Marx and Engels on Capitalism: Opponents or Proponents?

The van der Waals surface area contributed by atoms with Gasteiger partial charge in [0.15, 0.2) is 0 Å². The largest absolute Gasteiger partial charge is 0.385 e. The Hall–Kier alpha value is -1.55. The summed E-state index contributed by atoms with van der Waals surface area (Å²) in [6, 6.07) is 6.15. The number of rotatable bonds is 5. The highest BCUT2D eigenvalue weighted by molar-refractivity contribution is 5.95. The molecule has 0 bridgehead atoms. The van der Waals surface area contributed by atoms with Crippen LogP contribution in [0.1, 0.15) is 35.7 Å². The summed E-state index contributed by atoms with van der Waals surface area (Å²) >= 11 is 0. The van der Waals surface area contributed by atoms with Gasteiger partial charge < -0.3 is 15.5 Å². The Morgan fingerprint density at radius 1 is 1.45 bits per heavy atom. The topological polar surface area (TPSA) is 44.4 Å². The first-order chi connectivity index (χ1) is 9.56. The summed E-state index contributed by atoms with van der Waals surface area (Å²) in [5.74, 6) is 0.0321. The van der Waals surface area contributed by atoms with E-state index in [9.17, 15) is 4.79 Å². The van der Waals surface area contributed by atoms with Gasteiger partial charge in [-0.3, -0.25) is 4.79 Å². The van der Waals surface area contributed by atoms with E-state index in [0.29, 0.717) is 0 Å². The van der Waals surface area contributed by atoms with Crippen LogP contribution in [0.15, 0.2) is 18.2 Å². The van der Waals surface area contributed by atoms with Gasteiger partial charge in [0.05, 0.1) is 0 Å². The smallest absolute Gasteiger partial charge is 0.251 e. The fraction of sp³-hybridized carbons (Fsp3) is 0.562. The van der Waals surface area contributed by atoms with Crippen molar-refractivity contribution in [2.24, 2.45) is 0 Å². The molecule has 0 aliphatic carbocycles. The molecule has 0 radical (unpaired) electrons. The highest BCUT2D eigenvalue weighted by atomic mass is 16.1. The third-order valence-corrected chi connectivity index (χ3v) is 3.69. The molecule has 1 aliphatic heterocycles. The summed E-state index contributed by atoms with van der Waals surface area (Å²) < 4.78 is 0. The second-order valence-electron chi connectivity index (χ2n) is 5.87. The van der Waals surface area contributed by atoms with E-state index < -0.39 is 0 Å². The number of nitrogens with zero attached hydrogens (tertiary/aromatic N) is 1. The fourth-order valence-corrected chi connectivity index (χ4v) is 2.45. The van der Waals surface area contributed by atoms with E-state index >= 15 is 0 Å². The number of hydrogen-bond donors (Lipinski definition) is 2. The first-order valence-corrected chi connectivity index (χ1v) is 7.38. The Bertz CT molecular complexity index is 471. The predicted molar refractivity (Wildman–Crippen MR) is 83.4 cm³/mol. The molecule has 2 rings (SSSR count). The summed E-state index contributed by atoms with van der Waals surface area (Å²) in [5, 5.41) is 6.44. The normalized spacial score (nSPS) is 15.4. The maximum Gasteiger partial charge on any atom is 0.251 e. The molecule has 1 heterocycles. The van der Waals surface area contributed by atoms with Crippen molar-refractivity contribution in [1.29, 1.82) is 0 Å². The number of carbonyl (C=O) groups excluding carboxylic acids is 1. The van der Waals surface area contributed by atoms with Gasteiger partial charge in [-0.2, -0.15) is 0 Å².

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Marx and Engels on Capitalism: Opponents or Proponents? Karl Marx and Friedrich Engels have historically been considered to be two of the more outgoing opponents of capitalism; however, a closer reading of some of their works, particularly The Communist Manifesto, reveals a different circumstance. David Miller, a modern scholar who addresses Marx’s position on capitalism, stakes the claim that “[The Communist Manisfesto], somewhat oddly, it may seem, for a revolutionary tract, celebrates capitalism as much as it condemns it” (Miller, “Marx, Communism, and Markets,” 189). In his work entitled “Marx and Schumpeter on Capitalism's Creative Destruction: A Comparative Restatement,” John Elliott establishes that Marx’s stance on capitalism has been traditionally misinterpreted, and he sees more value in capitalism than most realize. Within the Manifesto, Marx and Engels identify a good number of capitalism’s positive contributions, specifically citing the large strides capitalism catalyzed in society’s economic and intellectual development. In this sense they were very complimentary of capitalism; however, they ultimately valued capitalism as a means to the eventual creation of a communist society, regardless of the positive contributions brought forth by capitalism. Marx and Engels point to the progress ushered in by capitalist economies as the most significant development in human history. In The Communist Manifesto, Marx and Engels claim that the bourgeoisie’s
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